Reading a poem is not all that different. Often to enjoy a piece one has to enter the poem's time and place. That is part of the reading-poetry experience, and though it is not always required by a poem, I find most poems are better enjoyed when I can do this. They are microcosms with their own weather patterns. I won't experience their rain and snow and sunshine if I don't go there, so to speak. You won't either. In fact--I'd be willing to bet most people at large have no idea about this. Thus, they opt for pulp instead of poetry and have disdain for poems because they don't "understand" them.
But that's another blog probably, so--
What I was saying was--I like how Abani encapsulate's the poem with dinner imagery, the last line working as an echo of the first, thereby focusing reader attention in that moment that matters most. He uses repetition/echo in a few other places, too. In the very middle line--line 6 of 11--he writes of the mother, "Five years, she said, five years, once a week," explaining how often and for how long she wrote to her absent husband. This is echoed in the antepenultimate line with "Not one letter back, not a single note." I liken these lines to call and response although they are not so cut and dried as that. They help fill in the narrative---the backstory--and give readers the chance to think back in the poem. That's one of the effects of repetition is that it makes us think of what we've already read, of what's being repeated, in this case by the syntactic repetition of the lines--not their words or images per se.
The other repetition of note is the word tender, located in line 5 to describe the way the mother moves her wedding band from ring finger to middle finger--an interesting act in and of itself. Abani writes, "So natural was the move, / so tender, I almost didn't notice." In the last line he again uses tender. The mother says, "This / prime rib is really tender, isn't it?" Obviously tender is being used in two very different contexts here, but I can't help but sense the connection. Words are too precious to waste for most poets, so a repetition like this within such a small, short space has got to be for something. It could be repetition used to kick readers back into the poem, similar to how I discussed the earlier example, but I doubt it because that is the nature of repetition anyway. Abani wouldn't be getting much work out of the one word tender if that's the sole case here. I think he does it for two other reasons.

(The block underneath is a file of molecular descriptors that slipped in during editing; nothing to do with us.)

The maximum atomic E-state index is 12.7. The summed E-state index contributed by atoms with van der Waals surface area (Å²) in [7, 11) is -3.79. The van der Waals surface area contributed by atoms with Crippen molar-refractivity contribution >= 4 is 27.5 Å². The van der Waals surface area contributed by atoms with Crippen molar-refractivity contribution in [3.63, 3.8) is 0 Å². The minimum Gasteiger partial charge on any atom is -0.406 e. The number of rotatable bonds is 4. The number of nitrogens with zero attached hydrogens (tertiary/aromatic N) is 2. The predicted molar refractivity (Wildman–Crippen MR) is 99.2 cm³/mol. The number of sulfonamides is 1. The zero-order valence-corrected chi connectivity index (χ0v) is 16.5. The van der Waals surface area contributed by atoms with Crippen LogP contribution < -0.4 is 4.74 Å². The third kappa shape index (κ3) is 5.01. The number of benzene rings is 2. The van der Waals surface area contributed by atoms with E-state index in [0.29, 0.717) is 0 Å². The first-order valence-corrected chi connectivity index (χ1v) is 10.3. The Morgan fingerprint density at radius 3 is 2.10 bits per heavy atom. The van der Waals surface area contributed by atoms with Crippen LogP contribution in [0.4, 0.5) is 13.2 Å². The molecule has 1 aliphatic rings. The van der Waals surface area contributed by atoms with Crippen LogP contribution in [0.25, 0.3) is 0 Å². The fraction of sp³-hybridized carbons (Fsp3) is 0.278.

First, it helps demonstrate the mother's change, her epiphany or whatever she's had, through the ritual of moving the ring from finger to finger. There is something very tender about that moment, that exchange between mother and son, about the revelation of her feelings to him (and to herself), but there is nothing tender in that last line except the word itself. A simple comparison of rhythm and pace demonstrates this. You can't read "So natural was the move, / so tender, I almost didn't notice" glibly in the poem; and, you can't read "This / prime rib is really tender, isn't it?" with terrific ardor. It just ain't right that way. The effect is that the mother is now seen in a new light--and in fact she may be living in a new light, having passed through the loss of her husband, having more fully processed her grief--signified by that ring ritual--than she had done so before.
Second, and related to the above, that prime rib tender helps snap the poem out of the timeless space in the middle of dinner. We went on this brief sojourn with the mother, but--we're back, so to speak. That second use of tender does kick readers back up into the earlier language of the poem, but it doesn't kick us into that earlier portion's time and space. Instead, distance is created here. If the earlier repetition--that of the syntactic structure of those two lines--is used to tie together, this instance is used to separate.